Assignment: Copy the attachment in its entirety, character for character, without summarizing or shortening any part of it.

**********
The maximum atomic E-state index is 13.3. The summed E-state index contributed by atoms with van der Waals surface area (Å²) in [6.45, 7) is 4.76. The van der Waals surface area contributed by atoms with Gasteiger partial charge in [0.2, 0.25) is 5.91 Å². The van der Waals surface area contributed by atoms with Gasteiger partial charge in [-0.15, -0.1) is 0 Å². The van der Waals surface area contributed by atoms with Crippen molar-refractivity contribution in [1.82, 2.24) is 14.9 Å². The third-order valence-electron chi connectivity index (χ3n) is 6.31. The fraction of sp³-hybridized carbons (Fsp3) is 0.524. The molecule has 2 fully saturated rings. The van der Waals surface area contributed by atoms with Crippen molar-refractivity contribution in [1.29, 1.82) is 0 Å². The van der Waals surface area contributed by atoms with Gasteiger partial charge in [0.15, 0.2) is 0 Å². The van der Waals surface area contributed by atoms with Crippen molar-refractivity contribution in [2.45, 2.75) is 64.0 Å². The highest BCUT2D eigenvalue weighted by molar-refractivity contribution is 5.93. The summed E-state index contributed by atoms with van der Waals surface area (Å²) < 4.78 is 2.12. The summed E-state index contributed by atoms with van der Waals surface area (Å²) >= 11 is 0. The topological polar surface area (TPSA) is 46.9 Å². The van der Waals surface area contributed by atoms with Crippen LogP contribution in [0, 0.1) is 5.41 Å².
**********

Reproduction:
The maximum atomic E-state index is 13.3. The summed E-state index contributed by atoms with van der Waals surface area (Å²) in [6.45, 7) is 4.76. The van der Waals surface area contributed by atoms with Gasteiger partial charge in [0.2, 0.25) is 5.91 Å². The van der Waals surface area contributed by atoms with Gasteiger partial charge in [-0.15, -0.1) is 0 Å². The van der Waals surface area contributed by atoms with Crippen molar-refractivity contribution in [1.82, 2.24) is 14.9 Å². The third-order valence-electron chi connectivity index (χ3n) is 6.31. The fraction of sp³-hybridized carbons (Fsp3) is 0.524. The molecule has 2 fully saturated rings. The van der Waals surface area contributed by atoms with Crippen molar-refractivity contribution in [1.29, 1.82) is 0 Å². The van der Waals surface area contributed by atoms with Gasteiger partial charge in [0.15, 0.2) is 0 Å². The van der Waals surface area contributed by atoms with Crippen molar-refractivity contribution in [2.45, 2.75) is 64.0 Å². The highest BCUT2D eigenvalue weighted by molar-refractivity contribution is 5.93. The summed E-state index contributed by atoms with van der Waals surface area (Å²) < 4.78 is 2.12. The summed E-state index contributed by atoms with van der Waals surface area (Å²) >= 11 is 0. The topological polar surface area (TPSA) is 46.9 Å². The van der Waals surface area contributed by atoms with Crippen LogP contribution in [0, 0.1) is 5.41 Å².